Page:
Shane Carruth's head-spinning Primer opens from outside, looking into, a suburban garage. Inside, men in ties chattily conduct experiments in anti-gravity technology while dreaming silently of the financial windfall of their planned breakthrough. The garage's windows, all in a row, conjure the sprockets on a piece of film, and indeed, Carruth's feature debut serves as an experiment in form and function. When Carruth's young heroes discover something mind-blowing, and entirely by accident, the brain-teasing narrative results defy definitive conclusion on the basis of one viewing.
The cynical-minded critic might add, "The better to encourage repeat business, my dear," but Carruth's worthy entry in the Blair Witch Project/Pi sweepstakes is inordinately clever in making the most of modest resources. Primer is cinematic science-fiction with unparalleled restraint and a keen ability to sustain a mood. Once best friends Aaron (Carruth) and Abe (David Sullivan) stumble onto paydirt, Carruth's narrator drily notes their "slow realization: that they were out of their depth." What follows involves complex, non-linear plotting and an increasingly unsettling mood enhanced by the naturalistic use of overlapping dialogue and uninflected speech patterns.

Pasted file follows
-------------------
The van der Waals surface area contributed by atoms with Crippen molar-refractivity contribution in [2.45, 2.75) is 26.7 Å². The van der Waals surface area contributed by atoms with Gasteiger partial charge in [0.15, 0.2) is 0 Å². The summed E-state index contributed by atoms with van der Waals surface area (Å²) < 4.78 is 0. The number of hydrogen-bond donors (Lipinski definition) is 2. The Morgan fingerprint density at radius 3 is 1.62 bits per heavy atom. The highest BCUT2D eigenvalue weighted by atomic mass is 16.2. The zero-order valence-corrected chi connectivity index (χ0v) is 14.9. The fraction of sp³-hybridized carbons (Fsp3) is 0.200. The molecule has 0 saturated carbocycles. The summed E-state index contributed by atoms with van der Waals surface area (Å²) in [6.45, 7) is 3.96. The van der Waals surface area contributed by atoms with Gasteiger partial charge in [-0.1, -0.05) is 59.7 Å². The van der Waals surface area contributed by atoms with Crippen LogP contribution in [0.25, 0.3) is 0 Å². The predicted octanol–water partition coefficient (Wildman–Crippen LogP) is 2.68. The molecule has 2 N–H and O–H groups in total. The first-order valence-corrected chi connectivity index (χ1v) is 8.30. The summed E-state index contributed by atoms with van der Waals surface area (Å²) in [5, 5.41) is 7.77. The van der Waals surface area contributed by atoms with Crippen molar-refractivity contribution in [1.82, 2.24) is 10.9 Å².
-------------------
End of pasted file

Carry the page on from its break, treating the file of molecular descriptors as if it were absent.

The elemental nature of their discovery, symbolized in part by a wobbling egg knick-knack, belies its attendant moral concerns. Carruth raises the spectre of scientific responsibility but also personal moral choice on the part of the selfish scientists. Bonded by their secret, Abe and Aaron look out for each other, but also share deep-seated doubts about the appropriate use of the technology. Each comes to question whether or not the other will appropriately wield the newfound power. Hence, the question "What's worse: thinking you're paranoid or knowing you should be?" takes on not only theoretical but personal import.